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Repetitive mild traumatic brain injury induces ventriculomegaly and cortical thinning in juvenile rats

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Traumatic brain injury (TBI) most frequently occurs in pediatric patients and remains a leading cause of childhood death and disability. Mild TBI (mTBI) accounts for 70-90% of all TBI cases,

Traumatic brain injury (TBI) most frequently occurs in pediatric patients and remains a leading cause of childhood death and disability. Mild TBI (mTBI) accounts for 70-90% of all TBI cases, yet its neuropathophysiology is still poorly understood. While a single mTBI injury can lead to persistent deficits, repeat injuries increase the severity and duration of both acute symptoms and long term deficits. In this study, to model pediatric repetitive mTBI (rmTBI) we subjected unrestrained juvenile animals (post-natal day 20) to repeat weight drop impact. Animals were anesthetized and subjected to sham or rmTBI once per day for 5 days. At 14 days post injury (PID), magnetic resonance imaging (MRI) revealed that rmTBI animals displayed marked cortical atrophy and ventriculomegaly. Specifically, the thickness of the cortex was reduced up to 46% beneath and the ventricles increased up to 970% beneath the impact zone. Immunostaining with the neuron specific marker NeuN revealed an overall loss of neurons within the motor cortex but no change in neuronal density. Examination of intrinsic and synaptic properties of layer II/III pyramidal neurons revealed no significant difference between sham and rmTBI animals at rest or under convulsant challenge with the potassium channel blocker, 4-Aminophyridine. Overall, our findings indicate that the neuropathological changes reported after pediatric rmTBI can be effectively modeled by repeat weight drop in juvenile animals. Developing a better understanding of how rmTBI alters the pediatric brain may help improve patient care and direct "return to game" decision making in adolescents.

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Date Created
  • 2014

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Novel protein delivery platforms to modulate SDF-1a/CXCR4 signaling in the adult cortex

Description

Stromal cell-derived factor-1α (SDF-1α) and its key receptor, CXCR4 are ubiquitously expressed in systems across the body (e.g. liver, skin, lung, etc.). This signaling axis regulates a myriad of physiological

Stromal cell-derived factor-1α (SDF-1α) and its key receptor, CXCR4 are ubiquitously expressed in systems across the body (e.g. liver, skin, lung, etc.). This signaling axis regulates a myriad of physiological processes that range from maintaining of organ homeostasis in adults to, chemotaxis of stem/progenitor and immune cell types after injury. Given its potential role as a therapeutic target for diverse applications, surprisingly little is known about how SDF-1α mediated signaling propagates through native tissues. This limitation ultimately constrains rational design of interventional biomaterials that aim to target the SDF-1α/CXCR4 signaling axis. One application of particular interest is traumatic brain injury (TBI) for which, there are currently no means of targeting the underlying biochemical pathology to improve prognosis.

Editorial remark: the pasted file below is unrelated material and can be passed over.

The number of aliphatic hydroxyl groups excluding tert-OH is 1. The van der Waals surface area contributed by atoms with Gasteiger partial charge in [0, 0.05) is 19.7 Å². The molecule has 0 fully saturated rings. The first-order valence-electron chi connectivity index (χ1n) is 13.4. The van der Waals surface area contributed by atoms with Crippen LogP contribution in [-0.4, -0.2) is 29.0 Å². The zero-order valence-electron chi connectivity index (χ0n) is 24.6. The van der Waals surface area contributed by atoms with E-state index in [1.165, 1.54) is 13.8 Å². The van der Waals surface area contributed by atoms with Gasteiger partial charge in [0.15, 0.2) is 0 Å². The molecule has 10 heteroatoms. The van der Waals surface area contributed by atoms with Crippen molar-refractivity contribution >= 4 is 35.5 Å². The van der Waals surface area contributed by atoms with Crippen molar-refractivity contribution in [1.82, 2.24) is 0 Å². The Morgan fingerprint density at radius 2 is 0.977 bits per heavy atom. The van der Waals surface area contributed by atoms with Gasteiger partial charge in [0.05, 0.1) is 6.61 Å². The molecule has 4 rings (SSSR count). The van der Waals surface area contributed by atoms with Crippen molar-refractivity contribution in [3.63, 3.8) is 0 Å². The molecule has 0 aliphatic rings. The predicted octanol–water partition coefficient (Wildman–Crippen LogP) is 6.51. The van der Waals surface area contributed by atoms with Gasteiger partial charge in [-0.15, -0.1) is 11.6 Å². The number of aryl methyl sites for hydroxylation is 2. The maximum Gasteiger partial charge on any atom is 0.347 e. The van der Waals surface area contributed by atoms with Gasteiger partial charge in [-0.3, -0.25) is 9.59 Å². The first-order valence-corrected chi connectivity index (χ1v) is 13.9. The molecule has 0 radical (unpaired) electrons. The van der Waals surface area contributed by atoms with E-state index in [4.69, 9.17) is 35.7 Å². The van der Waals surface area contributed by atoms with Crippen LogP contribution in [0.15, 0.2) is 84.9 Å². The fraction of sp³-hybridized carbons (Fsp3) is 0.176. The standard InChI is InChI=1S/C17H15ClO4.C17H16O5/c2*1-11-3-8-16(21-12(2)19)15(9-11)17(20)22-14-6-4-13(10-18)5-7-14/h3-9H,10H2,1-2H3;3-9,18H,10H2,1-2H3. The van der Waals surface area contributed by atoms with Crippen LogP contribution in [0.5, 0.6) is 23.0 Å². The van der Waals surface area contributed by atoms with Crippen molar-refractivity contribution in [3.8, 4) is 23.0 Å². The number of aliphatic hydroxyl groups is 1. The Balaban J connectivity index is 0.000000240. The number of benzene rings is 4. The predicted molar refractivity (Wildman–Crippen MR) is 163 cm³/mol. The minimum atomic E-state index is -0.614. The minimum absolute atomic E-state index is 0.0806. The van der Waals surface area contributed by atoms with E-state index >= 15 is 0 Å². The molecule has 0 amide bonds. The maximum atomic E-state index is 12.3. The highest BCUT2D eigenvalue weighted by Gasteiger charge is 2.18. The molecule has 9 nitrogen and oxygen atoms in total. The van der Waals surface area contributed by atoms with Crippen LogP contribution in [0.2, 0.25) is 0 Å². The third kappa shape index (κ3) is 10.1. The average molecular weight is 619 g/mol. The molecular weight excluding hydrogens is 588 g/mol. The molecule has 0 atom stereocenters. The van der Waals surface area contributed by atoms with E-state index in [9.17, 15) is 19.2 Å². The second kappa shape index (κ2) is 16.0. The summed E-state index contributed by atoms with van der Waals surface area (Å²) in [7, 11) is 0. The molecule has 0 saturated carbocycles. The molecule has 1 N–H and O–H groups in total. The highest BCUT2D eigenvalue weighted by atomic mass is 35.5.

Growing evidence suggests a relationship between SDF-1α/CXCR4 signaling and endogenous neural progenitor/stem cells (NPSC)-mediated regeneration after neural injury. Long-term modulation of the SDF-1α/CXCR4 signaling axis is thus hypothesized as a possible avenue for harnessing and amplifying endogenous regenerative mechanisms after TBI. In order to understand how the SDF-1α/CXCR4 signaling can be modulated in vivo, we first developed and characterized a sustained protein delivery platform in vitro. We were the first, to our knowledge, to demonstrate that protein release profiles from poly(D,L,-lactic-co-glycolic) acid (PLGA) particles can be tuned independent of particle fabrication parameters via centrifugal fractioning. This process of physically separating the particles altered the average diameter of a particle population, which is in turn was correlated to critical release characteristics. Secondly, we demonstrated sustained release of SDF-1α from PLGA/fibrin composites (particles embedded in fibrin) with tunable burst release as a function of fibrin concentration. Finally, we contrasted the spatiotemporal localization of endogenous SDF-1α and CXCR4 expression in response to either bolus or sustained release of exogenous SDF-1α. Sustained release of exogenous SDF-1α induced spatially diffuse endogenous SDF-1/CXCR4 expression relative to bolus SDF-1 administration; however, the observed effects were transient in both cases, persisting only to a maximum of 3 days post injection. These studies will inform future systematic evaluations of strategies that exploit SDF-1α/CXCR4 signaling for diverse applications.

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Date Created
  • 2016